An extension to a federal tax benefit for equipment purchases could kill the market urgency the measure was designed to create.
The bonus depreciation law, which was in effect during the 2008 and 2009 tax years and could be reinstated for 2010, lets companies write off equipment purchases more quickly to encourage investment now, while money is still tight for many businesses.
The tax benefit allows 50 percent first-year depreciation for some types of property, including machinery and equipment, office equipment, printing presses, signs and more.
The provision encouraged Riley Construction Co. Inc., Kenosha, to invest heavily last year in equipment such as forklifts and utility trucks, said CFO Pete Sinsky.
“It was really a nice windfall,” he said. “It definitely played into our decision to purchase equipment. We wanted to accelerate some purchases to get the deduction.”
But the measure was initially created as a temporary stimulus, and the continued extension of the benefit could curb the urgency it is supposed to create, said Joe Rosenberg, an analyst at the Washington, D.C.-based Tax Policy Center, a nonpartisan joint venture of the Urban Institute and Brookings Institution.
“That incentive goes away if the benefit renewed each year,” Rosenberg said. “There’s no need for companies to rush out if they think Congress will renew it the next year.”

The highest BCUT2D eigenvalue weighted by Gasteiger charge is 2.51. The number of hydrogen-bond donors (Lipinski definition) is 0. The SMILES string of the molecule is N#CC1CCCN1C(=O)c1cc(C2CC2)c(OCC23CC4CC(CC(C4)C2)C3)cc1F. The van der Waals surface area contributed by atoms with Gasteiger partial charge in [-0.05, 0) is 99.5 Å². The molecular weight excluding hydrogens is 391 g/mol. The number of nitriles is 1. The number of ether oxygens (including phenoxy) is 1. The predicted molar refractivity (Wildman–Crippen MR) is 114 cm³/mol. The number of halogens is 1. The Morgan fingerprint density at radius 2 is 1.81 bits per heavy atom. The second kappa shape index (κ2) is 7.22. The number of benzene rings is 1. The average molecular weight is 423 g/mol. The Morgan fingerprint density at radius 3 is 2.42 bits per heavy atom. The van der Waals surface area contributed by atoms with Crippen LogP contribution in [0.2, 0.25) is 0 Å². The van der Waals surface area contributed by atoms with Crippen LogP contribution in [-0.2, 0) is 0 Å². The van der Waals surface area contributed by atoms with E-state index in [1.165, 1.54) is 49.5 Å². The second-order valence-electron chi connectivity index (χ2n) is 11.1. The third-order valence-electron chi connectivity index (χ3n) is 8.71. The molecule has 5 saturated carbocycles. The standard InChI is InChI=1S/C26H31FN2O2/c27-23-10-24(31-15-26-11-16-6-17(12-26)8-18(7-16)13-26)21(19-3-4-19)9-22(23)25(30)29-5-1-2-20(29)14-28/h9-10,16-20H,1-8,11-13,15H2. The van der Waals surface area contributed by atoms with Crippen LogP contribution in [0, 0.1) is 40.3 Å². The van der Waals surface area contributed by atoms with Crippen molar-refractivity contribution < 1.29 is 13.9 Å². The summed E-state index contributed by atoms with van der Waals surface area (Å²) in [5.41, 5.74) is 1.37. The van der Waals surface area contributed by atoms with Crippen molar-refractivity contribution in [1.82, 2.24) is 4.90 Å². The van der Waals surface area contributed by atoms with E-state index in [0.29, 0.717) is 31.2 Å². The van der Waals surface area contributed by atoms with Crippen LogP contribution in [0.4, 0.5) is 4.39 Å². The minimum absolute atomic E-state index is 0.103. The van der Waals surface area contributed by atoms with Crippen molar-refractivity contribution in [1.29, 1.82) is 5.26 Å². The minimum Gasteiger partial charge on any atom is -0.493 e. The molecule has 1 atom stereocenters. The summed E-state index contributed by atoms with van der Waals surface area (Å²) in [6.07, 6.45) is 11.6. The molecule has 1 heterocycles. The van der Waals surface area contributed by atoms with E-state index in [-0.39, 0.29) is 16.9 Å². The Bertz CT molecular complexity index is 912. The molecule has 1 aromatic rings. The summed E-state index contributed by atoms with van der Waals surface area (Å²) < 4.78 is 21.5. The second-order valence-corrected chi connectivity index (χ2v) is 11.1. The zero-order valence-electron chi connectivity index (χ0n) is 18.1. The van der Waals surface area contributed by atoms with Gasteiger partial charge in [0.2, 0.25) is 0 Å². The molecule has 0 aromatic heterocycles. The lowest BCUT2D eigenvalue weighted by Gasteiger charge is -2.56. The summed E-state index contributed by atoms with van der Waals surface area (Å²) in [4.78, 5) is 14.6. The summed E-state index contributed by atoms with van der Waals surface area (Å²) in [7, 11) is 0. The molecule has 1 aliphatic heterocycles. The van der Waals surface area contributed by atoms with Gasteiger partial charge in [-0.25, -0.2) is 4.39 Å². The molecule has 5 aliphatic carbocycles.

The Milwaukee-based Association of Equipment Manufacturers is urging renewal of the tax benefit, however, saying it is necessary for the survival of its industry.
“There’s lots of uncertainty in the marketplace right now,” said Anne Forristall Luke, AEM’s vice president of government affairs. “So many businesses are close to the margins. We need to create some certainty.”
In a letter Wednesday to the House Committee on Small Business, which held a hearing on the matter, AEM President Dennis Slater said the equipment industry “has been devastated in recent years as we lost 27 percent of our workforce and saw sales drop by half.”
“This is a tax provision that applies across the economy,” Luke said. “It’s a really big incentive. The cost of the provision is far outweighed by the return to the economy.”
The tax benefit does not cost the government too much in the long run, said Chuck Marr, director of federal tax policy for the Washington, D.C.-based Center on Budget and Policy Priorities, because it simply delays taxes that eventually will have to be paid. As such, the policy is not necessarily harmful, but it is inefficient, he said.
“If it is extended, it probably wouldn’t do very much,” Marr said. “A lot of companies are hoarding money right now.”
A similar benefit in place for the 2003 to 2005 tax years created little effect on purchasing, Rosenberg said.
But companies such as Riley prove the benefit can stimulate some spending, Sinsky said.
“It will spur people to purchase things they might otherwise wait on,” he said. “I’m tired of hearing of businesses closing their doors or moving operations overseas. We’ve got to be creative and help businesses survive here.”